Dr. Doebele on Significant Findings of Entrectinib in Patients With ROS1+ NSCLC

Robert C. Doebele, MD, PhD
Published: Wednesday, Oct 18, 2017



Robert C. Doebele, MD, PhD, associate professor, Division of Medical Oncology, University of Colorado, discusses the significance of the results of a trial exploring entrectinib in patients with ROS1-positive non–small cell lung cancer (NSCLC).

The findings of the phase II clinical trial of entrectinib in ROS1-positive NSCLC achieved an objective response rate (ORR) of 78% and a median progression-free survival (PFS) of approximately 30 months, Doebele explains.

The significance of these results, Doebele adds, is that entrectinib could potentially be a central nervous system (CNS)-active tyrosine kinase inhibitor for ROS1-positive NSCLC. In this trial, there were 6 patients evaluated with CNS metastases, 5 of whom had a response and demonstrated an ORR of 83%. This is likely driving a longer PFS in these patients. In conclusion, this could potentially be a frontline option for patients with this molecular abnormality.


Robert C. Doebele, MD, PhD, associate professor, Division of Medical Oncology, University of Colorado, discusses the significance of the results of a trial exploring entrectinib in patients with ROS1-positive non–small cell lung cancer (NSCLC).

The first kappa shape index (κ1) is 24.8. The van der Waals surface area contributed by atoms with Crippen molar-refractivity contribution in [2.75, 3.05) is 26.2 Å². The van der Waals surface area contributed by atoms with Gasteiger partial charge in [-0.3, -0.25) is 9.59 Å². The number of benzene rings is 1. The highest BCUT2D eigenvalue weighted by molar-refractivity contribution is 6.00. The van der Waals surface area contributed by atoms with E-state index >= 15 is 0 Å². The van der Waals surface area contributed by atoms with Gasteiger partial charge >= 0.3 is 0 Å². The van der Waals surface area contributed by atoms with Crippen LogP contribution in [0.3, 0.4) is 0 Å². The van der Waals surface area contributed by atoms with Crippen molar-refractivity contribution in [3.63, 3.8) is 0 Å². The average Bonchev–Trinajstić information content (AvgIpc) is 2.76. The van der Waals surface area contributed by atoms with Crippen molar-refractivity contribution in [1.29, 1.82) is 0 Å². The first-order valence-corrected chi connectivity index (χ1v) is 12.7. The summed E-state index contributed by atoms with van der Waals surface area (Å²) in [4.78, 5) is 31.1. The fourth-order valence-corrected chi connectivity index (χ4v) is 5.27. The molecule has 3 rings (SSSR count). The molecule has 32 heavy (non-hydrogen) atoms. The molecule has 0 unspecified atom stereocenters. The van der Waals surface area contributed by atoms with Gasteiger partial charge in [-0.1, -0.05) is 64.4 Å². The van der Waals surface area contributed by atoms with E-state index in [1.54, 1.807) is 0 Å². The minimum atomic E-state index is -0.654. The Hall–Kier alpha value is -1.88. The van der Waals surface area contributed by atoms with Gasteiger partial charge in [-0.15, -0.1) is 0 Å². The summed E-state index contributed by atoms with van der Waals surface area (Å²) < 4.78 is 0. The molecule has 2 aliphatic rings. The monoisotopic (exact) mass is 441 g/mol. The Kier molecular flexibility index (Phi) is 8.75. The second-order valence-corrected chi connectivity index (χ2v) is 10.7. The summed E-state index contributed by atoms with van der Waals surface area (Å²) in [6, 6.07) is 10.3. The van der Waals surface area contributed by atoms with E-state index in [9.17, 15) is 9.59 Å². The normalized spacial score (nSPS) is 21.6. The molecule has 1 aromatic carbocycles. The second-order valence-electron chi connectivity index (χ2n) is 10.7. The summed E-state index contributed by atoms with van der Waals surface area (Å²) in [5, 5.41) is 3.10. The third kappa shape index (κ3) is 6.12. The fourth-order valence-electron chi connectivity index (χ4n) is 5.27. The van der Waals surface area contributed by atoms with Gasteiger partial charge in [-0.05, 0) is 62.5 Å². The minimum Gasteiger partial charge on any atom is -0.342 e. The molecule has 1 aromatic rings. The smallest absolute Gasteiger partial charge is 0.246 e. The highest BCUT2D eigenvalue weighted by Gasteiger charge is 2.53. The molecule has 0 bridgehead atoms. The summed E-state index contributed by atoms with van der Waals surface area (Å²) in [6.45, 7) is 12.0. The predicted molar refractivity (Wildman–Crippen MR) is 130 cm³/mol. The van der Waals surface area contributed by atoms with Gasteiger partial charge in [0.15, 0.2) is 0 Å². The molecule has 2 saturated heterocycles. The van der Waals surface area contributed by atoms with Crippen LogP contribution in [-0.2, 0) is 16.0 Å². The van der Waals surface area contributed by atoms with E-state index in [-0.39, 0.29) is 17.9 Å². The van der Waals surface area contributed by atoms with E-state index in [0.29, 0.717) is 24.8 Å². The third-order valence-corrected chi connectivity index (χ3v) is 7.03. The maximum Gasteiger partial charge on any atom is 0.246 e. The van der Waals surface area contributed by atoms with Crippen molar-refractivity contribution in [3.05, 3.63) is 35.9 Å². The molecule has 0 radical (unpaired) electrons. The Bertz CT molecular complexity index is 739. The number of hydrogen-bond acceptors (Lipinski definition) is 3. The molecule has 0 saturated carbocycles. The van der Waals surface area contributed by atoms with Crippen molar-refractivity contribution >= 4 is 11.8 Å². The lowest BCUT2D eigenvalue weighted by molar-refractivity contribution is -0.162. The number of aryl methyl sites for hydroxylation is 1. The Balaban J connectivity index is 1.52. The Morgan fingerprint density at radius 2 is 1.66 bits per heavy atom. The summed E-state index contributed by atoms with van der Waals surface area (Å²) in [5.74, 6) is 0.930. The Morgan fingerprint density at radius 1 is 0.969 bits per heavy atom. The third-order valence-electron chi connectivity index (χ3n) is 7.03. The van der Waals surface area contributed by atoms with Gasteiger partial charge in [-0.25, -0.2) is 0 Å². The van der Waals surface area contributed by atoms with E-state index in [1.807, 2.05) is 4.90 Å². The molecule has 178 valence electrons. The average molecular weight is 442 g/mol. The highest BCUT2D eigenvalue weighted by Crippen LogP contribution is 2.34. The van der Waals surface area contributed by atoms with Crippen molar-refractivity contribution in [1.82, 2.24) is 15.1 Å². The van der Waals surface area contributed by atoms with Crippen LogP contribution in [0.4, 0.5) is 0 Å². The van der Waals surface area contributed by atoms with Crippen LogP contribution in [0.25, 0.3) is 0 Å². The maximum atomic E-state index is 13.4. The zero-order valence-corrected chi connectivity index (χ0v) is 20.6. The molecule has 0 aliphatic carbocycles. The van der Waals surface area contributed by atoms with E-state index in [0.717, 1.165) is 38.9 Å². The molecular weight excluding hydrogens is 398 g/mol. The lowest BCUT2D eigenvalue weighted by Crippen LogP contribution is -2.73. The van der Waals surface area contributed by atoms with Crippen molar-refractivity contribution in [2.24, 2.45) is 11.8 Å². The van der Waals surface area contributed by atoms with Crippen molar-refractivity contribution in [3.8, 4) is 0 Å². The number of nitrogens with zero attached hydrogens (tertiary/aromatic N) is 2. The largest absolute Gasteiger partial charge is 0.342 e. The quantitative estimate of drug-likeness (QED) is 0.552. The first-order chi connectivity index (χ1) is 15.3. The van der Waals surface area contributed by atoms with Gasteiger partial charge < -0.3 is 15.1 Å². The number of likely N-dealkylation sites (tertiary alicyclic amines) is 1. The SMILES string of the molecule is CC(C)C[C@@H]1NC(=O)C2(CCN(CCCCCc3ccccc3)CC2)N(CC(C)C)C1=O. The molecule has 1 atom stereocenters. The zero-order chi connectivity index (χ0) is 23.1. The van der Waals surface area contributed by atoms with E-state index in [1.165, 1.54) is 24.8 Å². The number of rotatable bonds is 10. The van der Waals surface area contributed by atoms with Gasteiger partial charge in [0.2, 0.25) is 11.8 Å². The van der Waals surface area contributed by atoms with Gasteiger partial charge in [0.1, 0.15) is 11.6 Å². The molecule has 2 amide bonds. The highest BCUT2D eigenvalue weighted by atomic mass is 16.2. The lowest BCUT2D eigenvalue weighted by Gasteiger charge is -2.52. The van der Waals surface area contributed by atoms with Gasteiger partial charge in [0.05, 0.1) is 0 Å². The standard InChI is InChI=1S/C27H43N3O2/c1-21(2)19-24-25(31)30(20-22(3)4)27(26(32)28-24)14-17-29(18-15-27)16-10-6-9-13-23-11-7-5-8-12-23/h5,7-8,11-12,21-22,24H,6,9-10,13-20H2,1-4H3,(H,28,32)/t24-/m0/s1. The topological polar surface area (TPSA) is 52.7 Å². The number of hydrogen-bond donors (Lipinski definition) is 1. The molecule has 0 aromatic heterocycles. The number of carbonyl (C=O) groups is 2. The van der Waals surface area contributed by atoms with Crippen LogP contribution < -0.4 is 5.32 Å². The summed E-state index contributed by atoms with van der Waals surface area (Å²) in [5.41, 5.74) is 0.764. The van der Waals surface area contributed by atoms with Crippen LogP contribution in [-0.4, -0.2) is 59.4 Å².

The findings of the phase II clinical trial of entrectinib in ROS1-positive NSCLC achieved an objective response rate (ORR) of 78% and a median progression-free survival (PFS) of approximately 30 months, Doebele explains.

The significance of these results, Doebele adds, is that entrectinib could potentially be a central nervous system (CNS)-active tyrosine kinase inhibitor for ROS1-positive NSCLC. In this trial, there were 6 patients evaluated with CNS metastases, 5 of whom had a response and demonstrated an ORR of 83%. This is likely driving a longer PFS in these patients. In conclusion, this could potentially be a frontline option for patients with this molecular abnormality.

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